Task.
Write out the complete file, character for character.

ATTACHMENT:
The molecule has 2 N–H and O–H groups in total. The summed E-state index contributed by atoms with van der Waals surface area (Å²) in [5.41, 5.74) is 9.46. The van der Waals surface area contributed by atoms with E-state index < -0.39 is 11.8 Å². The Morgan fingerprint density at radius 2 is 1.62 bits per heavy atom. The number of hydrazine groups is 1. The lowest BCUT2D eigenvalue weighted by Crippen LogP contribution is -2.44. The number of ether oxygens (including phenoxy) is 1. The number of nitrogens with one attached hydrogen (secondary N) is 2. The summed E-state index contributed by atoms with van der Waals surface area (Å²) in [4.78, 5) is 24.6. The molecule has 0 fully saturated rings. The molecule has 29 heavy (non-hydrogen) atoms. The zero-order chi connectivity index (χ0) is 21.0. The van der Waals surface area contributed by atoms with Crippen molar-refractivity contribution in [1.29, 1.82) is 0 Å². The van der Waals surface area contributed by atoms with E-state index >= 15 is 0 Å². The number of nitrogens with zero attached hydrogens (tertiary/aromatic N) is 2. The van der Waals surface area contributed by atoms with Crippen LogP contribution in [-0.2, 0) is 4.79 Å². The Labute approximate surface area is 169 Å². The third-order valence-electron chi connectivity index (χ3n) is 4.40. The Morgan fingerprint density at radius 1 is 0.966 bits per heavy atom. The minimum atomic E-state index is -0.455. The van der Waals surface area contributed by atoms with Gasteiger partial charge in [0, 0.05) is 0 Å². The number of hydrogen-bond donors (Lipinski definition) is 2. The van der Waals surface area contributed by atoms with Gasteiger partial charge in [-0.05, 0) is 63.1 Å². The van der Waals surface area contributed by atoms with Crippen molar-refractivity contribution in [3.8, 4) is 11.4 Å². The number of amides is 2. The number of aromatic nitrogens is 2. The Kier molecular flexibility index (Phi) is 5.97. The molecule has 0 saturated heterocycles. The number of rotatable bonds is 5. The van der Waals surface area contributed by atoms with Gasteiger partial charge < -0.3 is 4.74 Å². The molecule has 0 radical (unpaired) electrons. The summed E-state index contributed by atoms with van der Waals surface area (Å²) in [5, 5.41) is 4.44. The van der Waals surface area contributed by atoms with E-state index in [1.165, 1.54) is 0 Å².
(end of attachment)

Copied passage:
The molecule has 2 N–H and O–H groups in total. The summed E-state index contributed by atoms with van der Waals surface area (Å²) in [5.41, 5.74) is 9.46. The van der Waals surface area contributed by atoms with E-state index < -0.39 is 11.8 Å². The Morgan fingerprint density at radius 2 is 1.62 bits per heavy atom. The number of hydrazine groups is 1. The lowest BCUT2D eigenvalue weighted by Crippen LogP contribution is -2.44. The number of ether oxygens (including phenoxy) is 1. The number of nitrogens with one attached hydrogen (secondary N) is 2. The summed E-state index contributed by atoms with van der Waals surface area (Å²) in [4.78, 5) is 24.6. The molecule has 0 fully saturated rings. The molecule has 29 heavy (non-hydrogen) atoms. The zero-order chi connectivity index (χ0) is 21.0. The van der Waals surface area contributed by atoms with Crippen molar-refractivity contribution in [1.29, 1.82) is 0 Å². The van der Waals surface area contributed by atoms with E-state index >= 15 is 0 Å². The number of nitrogens with zero attached hydrogens (tertiary/aromatic N) is 2. The van der Waals surface area contributed by atoms with Crippen LogP contribution in [-0.2, 0) is 4.79 Å². The Labute approximate surface area is 169 Å². The third-order valence-electron chi connectivity index (χ3n) is 4.40. The Morgan fingerprint density at radius 1 is 0.966 bits per heavy atom. The minimum atomic E-state index is -0.455. The van der Waals surface area contributed by atoms with Gasteiger partial charge in [0, 0.05) is 0 Å². The number of hydrogen-bond donors (Lipinski definition) is 2. The van der Waals surface area contributed by atoms with Gasteiger partial charge in [-0.05, 0) is 63.1 Å². The van der Waals surface area contributed by atoms with Crippen molar-refractivity contribution in [3.8, 4) is 11.4 Å². The number of amides is 2. The number of aromatic nitrogens is 2. The Kier molecular flexibility index (Phi) is 5.97. The molecule has 0 saturated heterocycles. The number of rotatable bonds is 5. The van der Waals surface area contributed by atoms with Gasteiger partial charge < -0.3 is 4.74 Å². The molecule has 0 radical (unpaired) electrons. The summed E-state index contributed by atoms with van der Waals surface area (Å²) in [5, 5.41) is 4.44. The van der Waals surface area contributed by atoms with E-state index in [1.165, 1.54) is 0 Å².